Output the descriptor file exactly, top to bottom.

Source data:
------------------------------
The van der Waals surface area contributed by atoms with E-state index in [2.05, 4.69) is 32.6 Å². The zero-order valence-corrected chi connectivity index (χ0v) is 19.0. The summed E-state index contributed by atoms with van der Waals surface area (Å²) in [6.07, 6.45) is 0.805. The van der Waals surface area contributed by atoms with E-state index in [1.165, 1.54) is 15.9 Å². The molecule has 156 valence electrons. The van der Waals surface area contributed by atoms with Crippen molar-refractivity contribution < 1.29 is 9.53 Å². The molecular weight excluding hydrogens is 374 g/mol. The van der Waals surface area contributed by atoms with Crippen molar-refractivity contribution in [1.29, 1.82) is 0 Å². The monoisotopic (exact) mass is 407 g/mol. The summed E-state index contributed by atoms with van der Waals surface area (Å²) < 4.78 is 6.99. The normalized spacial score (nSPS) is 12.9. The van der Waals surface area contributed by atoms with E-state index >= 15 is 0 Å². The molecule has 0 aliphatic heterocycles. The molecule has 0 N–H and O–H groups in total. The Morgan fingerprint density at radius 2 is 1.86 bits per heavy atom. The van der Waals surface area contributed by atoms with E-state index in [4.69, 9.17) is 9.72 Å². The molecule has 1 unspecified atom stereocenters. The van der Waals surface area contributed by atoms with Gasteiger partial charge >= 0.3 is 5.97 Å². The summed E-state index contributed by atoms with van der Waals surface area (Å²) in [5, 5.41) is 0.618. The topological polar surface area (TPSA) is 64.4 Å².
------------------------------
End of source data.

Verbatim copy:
The van der Waals surface area contributed by atoms with E-state index in [2.05, 4.69) is 32.6 Å². The zero-order valence-corrected chi connectivity index (χ0v) is 19.0. The summed E-state index contributed by atoms with van der Waals surface area (Å²) in [6.07, 6.45) is 0.805. The van der Waals surface area contributed by atoms with E-state index in [1.165, 1.54) is 15.9 Å². The molecule has 156 valence electrons. The van der Waals surface area contributed by atoms with Crippen molar-refractivity contribution < 1.29 is 9.53 Å². The molecular weight excluding hydrogens is 374 g/mol. The van der Waals surface area contributed by atoms with Crippen molar-refractivity contribution in [1.29, 1.82) is 0 Å². The monoisotopic (exact) mass is 407 g/mol. The summed E-state index contributed by atoms with van der Waals surface area (Å²) < 4.78 is 6.99. The normalized spacial score (nSPS) is 12.9. The van der Waals surface area contributed by atoms with E-state index >= 15 is 0 Å². The molecule has 0 aliphatic heterocycles. The molecule has 0 N–H and O–H groups in total. The Morgan fingerprint density at radius 2 is 1.86 bits per heavy atom. The van der Waals surface area contributed by atoms with E-state index in [4.69, 9.17) is 9.72 Å². The molecule has 1 unspecified atom stereocenters. The van der Waals surface area contributed by atoms with Gasteiger partial charge >= 0.3 is 5.97 Å². The summed E-state index contributed by atoms with van der Waals surface area (Å²) in [5, 5.41) is 0.618. The topological polar surface area (TPSA) is 64.4 Å².